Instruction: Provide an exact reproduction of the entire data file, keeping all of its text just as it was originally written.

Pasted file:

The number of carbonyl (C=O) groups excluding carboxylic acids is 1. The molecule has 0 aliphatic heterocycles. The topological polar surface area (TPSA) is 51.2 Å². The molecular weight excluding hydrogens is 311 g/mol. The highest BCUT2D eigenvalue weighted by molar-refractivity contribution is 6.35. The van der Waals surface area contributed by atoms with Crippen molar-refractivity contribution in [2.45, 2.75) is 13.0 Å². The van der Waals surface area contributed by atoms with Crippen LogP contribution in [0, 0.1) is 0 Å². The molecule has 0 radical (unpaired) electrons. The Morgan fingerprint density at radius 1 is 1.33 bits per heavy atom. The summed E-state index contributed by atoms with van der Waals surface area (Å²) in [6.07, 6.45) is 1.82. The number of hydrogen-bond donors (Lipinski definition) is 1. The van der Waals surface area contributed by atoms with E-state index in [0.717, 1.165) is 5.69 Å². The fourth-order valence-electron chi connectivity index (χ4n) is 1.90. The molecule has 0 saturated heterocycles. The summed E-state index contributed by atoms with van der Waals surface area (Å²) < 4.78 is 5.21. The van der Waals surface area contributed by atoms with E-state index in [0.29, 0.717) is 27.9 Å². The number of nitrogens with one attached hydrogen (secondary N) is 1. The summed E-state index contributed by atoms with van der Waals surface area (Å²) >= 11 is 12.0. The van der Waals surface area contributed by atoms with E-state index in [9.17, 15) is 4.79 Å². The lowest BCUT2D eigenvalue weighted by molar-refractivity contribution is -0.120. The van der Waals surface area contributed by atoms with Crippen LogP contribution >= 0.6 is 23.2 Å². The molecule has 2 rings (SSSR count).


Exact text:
The number of carbonyl (C=O) groups excluding carboxylic acids is 1. The molecule has 0 aliphatic heterocycles. The topological polar surface area (TPSA) is 51.2 Å². The molecular weight excluding hydrogens is 311 g/mol. The highest BCUT2D eigenvalue weighted by molar-refractivity contribution is 6.35. The van der Waals surface area contributed by atoms with Crippen molar-refractivity contribution in [2.45, 2.75) is 13.0 Å². The van der Waals surface area contributed by atoms with Crippen LogP contribution in [0, 0.1) is 0 Å². The molecule has 0 radical (unpaired) electrons. The Morgan fingerprint density at radius 1 is 1.33 bits per heavy atom. The summed E-state index contributed by atoms with van der Waals surface area (Å²) in [6.07, 6.45) is 1.82. The number of hydrogen-bond donors (Lipinski definition) is 1. The van der Waals surface area contributed by atoms with E-state index in [0.717, 1.165) is 5.69 Å². The fourth-order valence-electron chi connectivity index (χ4n) is 1.90. The molecule has 0 saturated heterocycles. The summed E-state index contributed by atoms with van der Waals surface area (Å²) < 4.78 is 5.21. The van der Waals surface area contributed by atoms with E-state index in [0.29, 0.717) is 27.9 Å². The number of nitrogens with one attached hydrogen (secondary N) is 1. The summed E-state index contributed by atoms with van der Waals surface area (Å²) >= 11 is 12.0. The van der Waals surface area contributed by atoms with E-state index in [9.17, 15) is 4.79 Å². The lowest BCUT2D eigenvalue weighted by molar-refractivity contribution is -0.120. The van der Waals surface area contributed by atoms with Crippen LogP contribution >= 0.6 is 23.2 Å². The molecule has 2 rings (SSSR count).